Reasons Why Dogs Escape
Dogs often have separation anxiety and if you have recently had a major change in the household or your schedule that is overwhelming for your pet, he might escape.
Once your dog attains sexual maturation, he or she might escape finding a partner unless you have neutered your male dog and spayed your female dog.
Dogs often develop phobias if they experience any external or internal form of stimuli and they try to escape eventually.
How To Prevent The Escape
The first step to prevent escapes is to train your dog to obey commands, for example, stay, sit, come etc. It also helps to create a bond between you and your dog and helps you understand your dog’s behavior so that you know what to expect in unfavorable conditions.
Whenever you are walking outdoors, always put your dog on a leash because the external environment is absolutely unpredictable.
Keep him active
Keeping your dog active through the day and letting him play around as much as he wants to within your yard can prevent an escape. If a dog is well fed and well exercised, he is more likely to settle down instead of being ready for a run at odd hours.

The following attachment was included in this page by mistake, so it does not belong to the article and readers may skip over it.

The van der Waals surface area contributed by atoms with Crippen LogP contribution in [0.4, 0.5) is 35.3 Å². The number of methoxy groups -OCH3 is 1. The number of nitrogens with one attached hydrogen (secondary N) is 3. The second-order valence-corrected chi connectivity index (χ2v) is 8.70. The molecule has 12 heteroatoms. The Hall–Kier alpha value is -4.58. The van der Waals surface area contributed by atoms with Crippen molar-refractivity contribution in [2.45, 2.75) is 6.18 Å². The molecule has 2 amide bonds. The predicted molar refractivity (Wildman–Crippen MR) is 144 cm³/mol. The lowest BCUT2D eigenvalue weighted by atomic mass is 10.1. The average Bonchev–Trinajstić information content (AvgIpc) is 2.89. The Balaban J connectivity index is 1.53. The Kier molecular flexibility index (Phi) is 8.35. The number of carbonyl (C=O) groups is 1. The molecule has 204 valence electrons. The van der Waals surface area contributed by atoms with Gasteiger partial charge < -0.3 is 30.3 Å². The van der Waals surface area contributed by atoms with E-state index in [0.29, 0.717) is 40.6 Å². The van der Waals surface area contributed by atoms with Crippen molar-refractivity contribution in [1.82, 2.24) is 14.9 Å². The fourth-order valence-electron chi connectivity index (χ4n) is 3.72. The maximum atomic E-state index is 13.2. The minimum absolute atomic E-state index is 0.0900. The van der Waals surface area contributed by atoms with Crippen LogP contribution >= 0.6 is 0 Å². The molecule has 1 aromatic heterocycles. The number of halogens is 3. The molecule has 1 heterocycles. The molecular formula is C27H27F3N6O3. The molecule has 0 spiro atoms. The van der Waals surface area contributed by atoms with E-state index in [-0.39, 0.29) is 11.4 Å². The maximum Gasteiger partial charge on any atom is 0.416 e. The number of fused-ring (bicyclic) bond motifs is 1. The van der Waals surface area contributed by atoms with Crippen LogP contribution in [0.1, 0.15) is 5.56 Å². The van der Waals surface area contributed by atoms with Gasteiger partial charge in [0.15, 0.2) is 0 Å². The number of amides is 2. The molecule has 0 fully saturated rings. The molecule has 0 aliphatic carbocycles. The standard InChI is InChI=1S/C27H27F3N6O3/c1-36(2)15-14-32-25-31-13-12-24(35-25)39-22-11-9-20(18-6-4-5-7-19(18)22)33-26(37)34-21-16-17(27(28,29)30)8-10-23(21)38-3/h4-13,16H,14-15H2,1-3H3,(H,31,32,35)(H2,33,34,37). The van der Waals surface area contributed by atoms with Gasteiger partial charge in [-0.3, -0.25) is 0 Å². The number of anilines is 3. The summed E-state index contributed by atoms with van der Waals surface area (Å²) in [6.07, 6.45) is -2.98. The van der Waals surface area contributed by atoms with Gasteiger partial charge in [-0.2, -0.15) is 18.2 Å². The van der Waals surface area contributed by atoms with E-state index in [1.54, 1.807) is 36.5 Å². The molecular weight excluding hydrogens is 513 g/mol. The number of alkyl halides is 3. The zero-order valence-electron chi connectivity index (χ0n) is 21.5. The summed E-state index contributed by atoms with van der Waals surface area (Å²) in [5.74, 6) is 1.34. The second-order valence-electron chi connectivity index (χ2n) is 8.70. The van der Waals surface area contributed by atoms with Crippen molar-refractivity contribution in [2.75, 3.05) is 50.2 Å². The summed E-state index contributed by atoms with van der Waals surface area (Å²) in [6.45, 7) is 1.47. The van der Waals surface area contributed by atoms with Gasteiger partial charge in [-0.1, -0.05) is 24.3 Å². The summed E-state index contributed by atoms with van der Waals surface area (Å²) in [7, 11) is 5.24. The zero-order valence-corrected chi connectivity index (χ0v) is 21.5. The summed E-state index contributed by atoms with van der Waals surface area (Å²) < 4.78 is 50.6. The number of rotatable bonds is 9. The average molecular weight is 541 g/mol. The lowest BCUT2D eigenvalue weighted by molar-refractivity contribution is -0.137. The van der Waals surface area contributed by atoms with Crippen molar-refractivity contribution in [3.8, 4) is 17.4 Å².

Fence-training can take away a good amount of load from your mind. Train your dog within the fence (here are some good options) and help him feel comfortable with the fencing so that he does not develop the curiosity that often leads to escapes. Check your fencing periodically and attach a chicken wire to your fence so that your dog does not dig through the lower half.
Keep him socially active
A dog that meets and greets other dogs and humans often is less likely to make an escape than the one that hardly goes outdoors. Take your dog out for regular walks to parks where he sees people and understands the concept of a society. He will not feel inclined towards making a run whenever you are off-guard because he will be accustomed to the idea of a world around.